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Posts: 351


« Reply #5 on: March 24, 2010, 10:45:15 PM »

There's so many ways to play this. A competent steward and a group of Dogs have so many, many places where they might disagree. I know the game doesn't place any judgement above the Dogs. But, let's face it, they tend to do some pretty brutal shit.  A competent Steward can give voice to all the doubts the players themselves have about the rightness of the Dog's choices. Things like "Did you really need to shoot her to save her soul? Doesn't the King dispense mercy as well as justice?" or "Brother Jacob may have turned to alchohol and lost his way. But it was only because his wife and baby girl took sick and died." Oh, and he can quote scripture right back at the Dogs, accusing them of all sorts of prideful behavior by alluding to the Good Book.
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James R.
Neil the Wimp
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« Reply #6 on: March 26, 2010, 12:52:34 AM »

Thanks for the replies, and the comments on what a Steward can do.

I'd like to follow up the latter.  What can/should a Steward do, if he knows one of his parishioners is about to commit a crime/sin?  For instance, the father in one of his town's families regularly severely beats his children: it's only a matter of time before he ends up killing one of them.  Or another person is openly engaging in false worship and sorcery.  In both cases, no-one outside the family concerned is involved, so it's not a matter for the Dogs, and the Steward has tried to make the sinner change his ways, to no avail. 

In these cases, what should the Steward do?  Tolerating it means turning a blind eye to sin.  Persuasion hasn't worked.  What's next?

Neil.
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Paul T
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« Reply #7 on: March 26, 2010, 06:52:16 AM »

What's next? Calling in some Dogs comes to mind...
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Neil the Wimp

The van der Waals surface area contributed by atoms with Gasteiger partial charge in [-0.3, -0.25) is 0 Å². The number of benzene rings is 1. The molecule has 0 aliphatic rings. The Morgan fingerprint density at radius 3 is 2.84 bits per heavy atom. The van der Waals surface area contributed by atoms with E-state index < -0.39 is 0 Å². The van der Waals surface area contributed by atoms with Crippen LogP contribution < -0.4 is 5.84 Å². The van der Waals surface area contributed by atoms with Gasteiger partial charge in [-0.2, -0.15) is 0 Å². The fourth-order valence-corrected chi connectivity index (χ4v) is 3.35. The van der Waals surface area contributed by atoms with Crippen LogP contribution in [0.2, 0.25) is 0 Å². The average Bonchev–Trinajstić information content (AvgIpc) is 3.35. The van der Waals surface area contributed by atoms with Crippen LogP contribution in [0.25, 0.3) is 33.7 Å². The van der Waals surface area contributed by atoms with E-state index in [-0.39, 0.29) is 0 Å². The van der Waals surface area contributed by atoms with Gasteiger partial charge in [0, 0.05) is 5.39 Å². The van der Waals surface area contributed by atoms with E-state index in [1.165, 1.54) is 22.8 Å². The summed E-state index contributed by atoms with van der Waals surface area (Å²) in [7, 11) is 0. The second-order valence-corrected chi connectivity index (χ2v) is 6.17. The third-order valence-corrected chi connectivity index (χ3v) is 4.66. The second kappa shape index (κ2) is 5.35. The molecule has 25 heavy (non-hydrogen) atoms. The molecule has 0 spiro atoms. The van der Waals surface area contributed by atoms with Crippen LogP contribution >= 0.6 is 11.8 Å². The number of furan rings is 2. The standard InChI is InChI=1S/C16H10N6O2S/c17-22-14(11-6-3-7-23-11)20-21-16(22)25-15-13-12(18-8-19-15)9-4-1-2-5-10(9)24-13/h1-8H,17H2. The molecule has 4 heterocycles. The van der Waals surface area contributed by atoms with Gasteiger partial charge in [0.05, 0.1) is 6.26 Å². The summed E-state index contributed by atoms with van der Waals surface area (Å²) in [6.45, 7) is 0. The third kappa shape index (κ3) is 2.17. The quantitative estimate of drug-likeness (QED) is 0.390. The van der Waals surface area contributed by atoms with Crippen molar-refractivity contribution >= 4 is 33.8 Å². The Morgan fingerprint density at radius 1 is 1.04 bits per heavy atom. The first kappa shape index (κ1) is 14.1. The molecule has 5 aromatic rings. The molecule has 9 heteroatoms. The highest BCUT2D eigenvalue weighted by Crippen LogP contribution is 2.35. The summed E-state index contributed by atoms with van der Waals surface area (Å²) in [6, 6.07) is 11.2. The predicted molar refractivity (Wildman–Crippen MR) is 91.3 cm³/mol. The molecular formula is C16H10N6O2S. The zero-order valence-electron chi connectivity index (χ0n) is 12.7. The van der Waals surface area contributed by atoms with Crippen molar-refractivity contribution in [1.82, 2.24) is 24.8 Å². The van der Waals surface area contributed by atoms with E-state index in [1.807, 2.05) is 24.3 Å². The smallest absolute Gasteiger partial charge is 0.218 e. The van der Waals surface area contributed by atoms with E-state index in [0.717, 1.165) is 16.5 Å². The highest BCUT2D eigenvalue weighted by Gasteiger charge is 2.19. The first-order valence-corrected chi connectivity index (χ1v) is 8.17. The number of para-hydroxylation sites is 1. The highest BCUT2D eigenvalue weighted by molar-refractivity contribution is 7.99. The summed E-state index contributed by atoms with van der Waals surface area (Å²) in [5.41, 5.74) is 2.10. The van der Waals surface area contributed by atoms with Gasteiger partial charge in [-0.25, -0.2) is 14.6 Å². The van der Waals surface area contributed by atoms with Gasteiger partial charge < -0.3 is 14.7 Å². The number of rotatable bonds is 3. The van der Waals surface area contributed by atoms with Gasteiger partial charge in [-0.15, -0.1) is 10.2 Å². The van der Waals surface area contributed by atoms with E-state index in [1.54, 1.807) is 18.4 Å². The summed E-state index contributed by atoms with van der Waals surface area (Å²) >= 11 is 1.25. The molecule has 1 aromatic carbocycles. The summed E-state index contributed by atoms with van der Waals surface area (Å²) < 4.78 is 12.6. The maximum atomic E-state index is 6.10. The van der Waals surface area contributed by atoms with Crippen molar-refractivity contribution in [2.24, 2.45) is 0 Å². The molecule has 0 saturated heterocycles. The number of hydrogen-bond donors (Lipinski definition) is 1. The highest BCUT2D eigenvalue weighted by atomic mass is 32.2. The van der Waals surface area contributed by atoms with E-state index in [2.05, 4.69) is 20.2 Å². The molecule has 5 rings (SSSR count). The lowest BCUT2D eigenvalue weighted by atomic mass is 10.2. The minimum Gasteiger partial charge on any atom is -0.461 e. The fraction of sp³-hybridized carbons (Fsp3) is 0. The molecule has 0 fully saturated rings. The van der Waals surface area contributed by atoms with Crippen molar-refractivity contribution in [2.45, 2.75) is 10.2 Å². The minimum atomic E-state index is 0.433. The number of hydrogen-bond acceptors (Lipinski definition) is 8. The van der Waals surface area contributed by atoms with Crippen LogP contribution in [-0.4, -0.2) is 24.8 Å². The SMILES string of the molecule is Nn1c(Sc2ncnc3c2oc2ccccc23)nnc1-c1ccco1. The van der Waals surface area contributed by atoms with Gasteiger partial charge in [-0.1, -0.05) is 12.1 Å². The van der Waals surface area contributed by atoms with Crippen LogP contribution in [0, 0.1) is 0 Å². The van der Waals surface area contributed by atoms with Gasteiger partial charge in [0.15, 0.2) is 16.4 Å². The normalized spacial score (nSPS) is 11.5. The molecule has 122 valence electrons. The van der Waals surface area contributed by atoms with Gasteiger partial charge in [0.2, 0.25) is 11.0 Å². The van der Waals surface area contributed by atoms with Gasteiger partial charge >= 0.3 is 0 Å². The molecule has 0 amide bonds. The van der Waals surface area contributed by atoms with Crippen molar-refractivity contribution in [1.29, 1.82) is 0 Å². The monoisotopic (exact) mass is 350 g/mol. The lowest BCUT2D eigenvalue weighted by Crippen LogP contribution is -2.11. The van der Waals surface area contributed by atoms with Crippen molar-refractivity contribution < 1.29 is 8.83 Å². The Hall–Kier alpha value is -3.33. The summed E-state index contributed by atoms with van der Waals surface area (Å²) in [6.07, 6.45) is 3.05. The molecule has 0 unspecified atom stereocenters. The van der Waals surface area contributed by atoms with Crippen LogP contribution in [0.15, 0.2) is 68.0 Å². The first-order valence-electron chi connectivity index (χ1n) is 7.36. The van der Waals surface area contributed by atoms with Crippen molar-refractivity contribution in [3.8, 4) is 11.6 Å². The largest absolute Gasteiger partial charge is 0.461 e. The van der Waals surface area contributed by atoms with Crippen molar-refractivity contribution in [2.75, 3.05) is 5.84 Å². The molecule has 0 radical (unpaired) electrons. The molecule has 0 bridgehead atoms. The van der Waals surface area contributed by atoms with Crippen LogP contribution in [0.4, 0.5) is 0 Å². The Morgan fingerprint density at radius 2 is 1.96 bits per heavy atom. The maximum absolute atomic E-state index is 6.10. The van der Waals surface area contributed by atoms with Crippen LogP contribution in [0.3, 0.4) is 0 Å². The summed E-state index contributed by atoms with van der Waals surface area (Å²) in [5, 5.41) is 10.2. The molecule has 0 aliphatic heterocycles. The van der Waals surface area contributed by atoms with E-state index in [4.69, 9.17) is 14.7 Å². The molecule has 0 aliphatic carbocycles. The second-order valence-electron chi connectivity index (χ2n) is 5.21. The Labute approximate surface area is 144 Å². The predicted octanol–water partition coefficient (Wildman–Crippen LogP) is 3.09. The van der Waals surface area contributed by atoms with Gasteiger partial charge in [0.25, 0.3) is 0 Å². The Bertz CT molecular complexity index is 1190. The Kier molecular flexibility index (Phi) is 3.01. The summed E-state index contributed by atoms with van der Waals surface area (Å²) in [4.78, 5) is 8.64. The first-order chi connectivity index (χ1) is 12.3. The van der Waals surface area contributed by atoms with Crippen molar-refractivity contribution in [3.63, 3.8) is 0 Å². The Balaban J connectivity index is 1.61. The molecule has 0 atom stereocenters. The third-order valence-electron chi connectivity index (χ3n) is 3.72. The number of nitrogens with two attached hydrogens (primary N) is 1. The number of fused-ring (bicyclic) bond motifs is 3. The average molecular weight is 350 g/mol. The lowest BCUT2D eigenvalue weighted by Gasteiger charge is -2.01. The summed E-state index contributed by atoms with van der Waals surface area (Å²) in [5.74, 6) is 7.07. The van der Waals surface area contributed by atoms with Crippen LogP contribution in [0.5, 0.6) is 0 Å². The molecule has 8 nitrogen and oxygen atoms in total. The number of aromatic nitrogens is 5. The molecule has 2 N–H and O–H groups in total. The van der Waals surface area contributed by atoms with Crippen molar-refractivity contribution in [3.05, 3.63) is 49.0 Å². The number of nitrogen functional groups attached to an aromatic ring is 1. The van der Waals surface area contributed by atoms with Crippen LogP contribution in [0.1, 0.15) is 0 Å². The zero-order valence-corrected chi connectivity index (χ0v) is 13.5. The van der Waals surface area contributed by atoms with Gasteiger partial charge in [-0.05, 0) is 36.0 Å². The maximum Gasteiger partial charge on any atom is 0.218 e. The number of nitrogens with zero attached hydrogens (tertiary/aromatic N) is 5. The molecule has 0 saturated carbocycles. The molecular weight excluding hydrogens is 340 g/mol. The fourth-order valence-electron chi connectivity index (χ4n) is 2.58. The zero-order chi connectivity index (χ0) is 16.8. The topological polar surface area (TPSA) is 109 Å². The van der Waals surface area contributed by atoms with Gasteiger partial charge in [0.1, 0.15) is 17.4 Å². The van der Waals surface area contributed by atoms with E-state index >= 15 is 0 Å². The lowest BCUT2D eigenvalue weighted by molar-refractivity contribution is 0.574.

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« Reply #8 on: March 26, 2010, 09:19:37 AM »

Yes, but assuming, for the sake of argument, that the problems are restricted to one family.  As the problems don't spill over into the congregation as a whole, the Dogs have no stewardship over the problem.  Dealing with the problem is purely down to the Branch Steward.  I'm interested in what he can do, beyond words and understanding, to either head off a sin/crime being committed, or to make a sinner change their ways. 
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Shawn I.
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« Reply #9 on: March 26, 2010, 11:17:26 AM »

The Steward is a moral authority figure.  "Brother Jeb, the King of Life has told me, as your steward, that you are sinning."  That's got some weight behind it.  Someone can ignore it, though - "Nope, King of Life told me that I'm doing just fine."  There's probably some Pride there.

The Steward is a social authority figure.  "Brothers and Sisters of the Branch, Brother Jeb here has chosen to continue to sin.  We should hold him in our hearts, and pray for him that he sees the error of his ways."  The Steward can command tremendous social pressure on someone in the community.  Imagine everyone in town stopping to loudly pray over you as you pass in the street, and every sermon is on your personal failings.  Pretty heavy handed.  If it works, then the Steward got everything working again using the judgmental pressure cooker of small-town dynamics.  If it fails... then you've got a town that is tearing itself apart because a Steward was using every tool he had to force someone to stop sinning.
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Motipha